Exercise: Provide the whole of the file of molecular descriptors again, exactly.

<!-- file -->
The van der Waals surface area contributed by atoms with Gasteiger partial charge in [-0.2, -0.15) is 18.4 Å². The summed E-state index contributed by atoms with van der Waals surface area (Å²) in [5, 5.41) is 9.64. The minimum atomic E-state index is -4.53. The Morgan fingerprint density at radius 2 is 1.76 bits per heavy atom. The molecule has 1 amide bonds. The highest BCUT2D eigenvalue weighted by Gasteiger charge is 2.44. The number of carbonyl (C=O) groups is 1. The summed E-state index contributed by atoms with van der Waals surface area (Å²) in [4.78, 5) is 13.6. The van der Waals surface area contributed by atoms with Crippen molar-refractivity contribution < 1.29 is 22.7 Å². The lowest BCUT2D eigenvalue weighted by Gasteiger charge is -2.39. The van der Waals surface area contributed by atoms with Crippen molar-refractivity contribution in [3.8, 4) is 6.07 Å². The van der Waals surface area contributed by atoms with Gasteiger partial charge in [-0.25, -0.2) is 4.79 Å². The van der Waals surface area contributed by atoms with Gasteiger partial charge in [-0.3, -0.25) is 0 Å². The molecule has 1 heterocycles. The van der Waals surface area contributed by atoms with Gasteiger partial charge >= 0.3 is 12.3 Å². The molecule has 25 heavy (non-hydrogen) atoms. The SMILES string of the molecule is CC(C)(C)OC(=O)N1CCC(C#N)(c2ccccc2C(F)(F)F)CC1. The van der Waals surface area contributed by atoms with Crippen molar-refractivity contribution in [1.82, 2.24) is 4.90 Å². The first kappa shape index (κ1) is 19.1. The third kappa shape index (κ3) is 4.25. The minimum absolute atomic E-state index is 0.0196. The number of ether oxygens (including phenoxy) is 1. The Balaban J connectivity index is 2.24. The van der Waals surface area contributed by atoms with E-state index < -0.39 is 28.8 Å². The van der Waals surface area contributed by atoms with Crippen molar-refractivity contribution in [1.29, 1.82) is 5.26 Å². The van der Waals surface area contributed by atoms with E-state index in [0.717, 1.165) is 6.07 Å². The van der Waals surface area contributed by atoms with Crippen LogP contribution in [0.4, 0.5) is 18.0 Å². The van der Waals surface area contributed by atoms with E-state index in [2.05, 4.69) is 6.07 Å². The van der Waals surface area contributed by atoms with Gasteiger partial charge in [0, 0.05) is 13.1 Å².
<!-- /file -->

The van der Waals surface area contributed by atoms with Gasteiger partial charge in [-0.2, -0.15) is 18.4 Å². The summed E-state index contributed by atoms with van der Waals surface area (Å²) in [5, 5.41) is 9.64. The minimum atomic E-state index is -4.53. The Morgan fingerprint density at radius 2 is 1.76 bits per heavy atom. The molecule has 1 amide bonds. The highest BCUT2D eigenvalue weighted by Gasteiger charge is 2.44. The number of carbonyl (C=O) groups is 1. The summed E-state index contributed by atoms with van der Waals surface area (Å²) in [4.78, 5) is 13.6. The van der Waals surface area contributed by atoms with Crippen molar-refractivity contribution < 1.29 is 22.7 Å². The lowest BCUT2D eigenvalue weighted by Gasteiger charge is -2.39. The van der Waals surface area contributed by atoms with Crippen molar-refractivity contribution in [3.8, 4) is 6.07 Å². The van der Waals surface area contributed by atoms with Gasteiger partial charge in [-0.25, -0.2) is 4.79 Å². The van der Waals surface area contributed by atoms with Gasteiger partial charge in [-0.3, -0.25) is 0 Å². The molecule has 1 heterocycles. The van der Waals surface area contributed by atoms with Gasteiger partial charge >= 0.3 is 12.3 Å². The molecule has 25 heavy (non-hydrogen) atoms. The SMILES string of the molecule is CC(C)(C)OC(=O)N1CCC(C#N)(c2ccccc2C(F)(F)F)CC1. The van der Waals surface area contributed by atoms with Crippen molar-refractivity contribution in [1.82, 2.24) is 4.90 Å². The first kappa shape index (κ1) is 19.1. The third kappa shape index (κ3) is 4.25. The minimum absolute atomic E-state index is 0.0196. The number of ether oxygens (including phenoxy) is 1. The Balaban J connectivity index is 2.24. The van der Waals surface area contributed by atoms with E-state index < -0.39 is 28.8 Å². The van der Waals surface area contributed by atoms with Crippen molar-refractivity contribution in [1.29, 1.82) is 5.26 Å². The van der Waals surface area contributed by atoms with E-state index in [0.717, 1.165) is 6.07 Å². The van der Waals surface area contributed by atoms with Crippen LogP contribution in [0.4, 0.5) is 18.0 Å². The van der Waals surface area contributed by atoms with E-state index in [2.05, 4.69) is 6.07 Å². The van der Waals surface area contributed by atoms with Gasteiger partial charge in [0, 0.05) is 13.1 Å².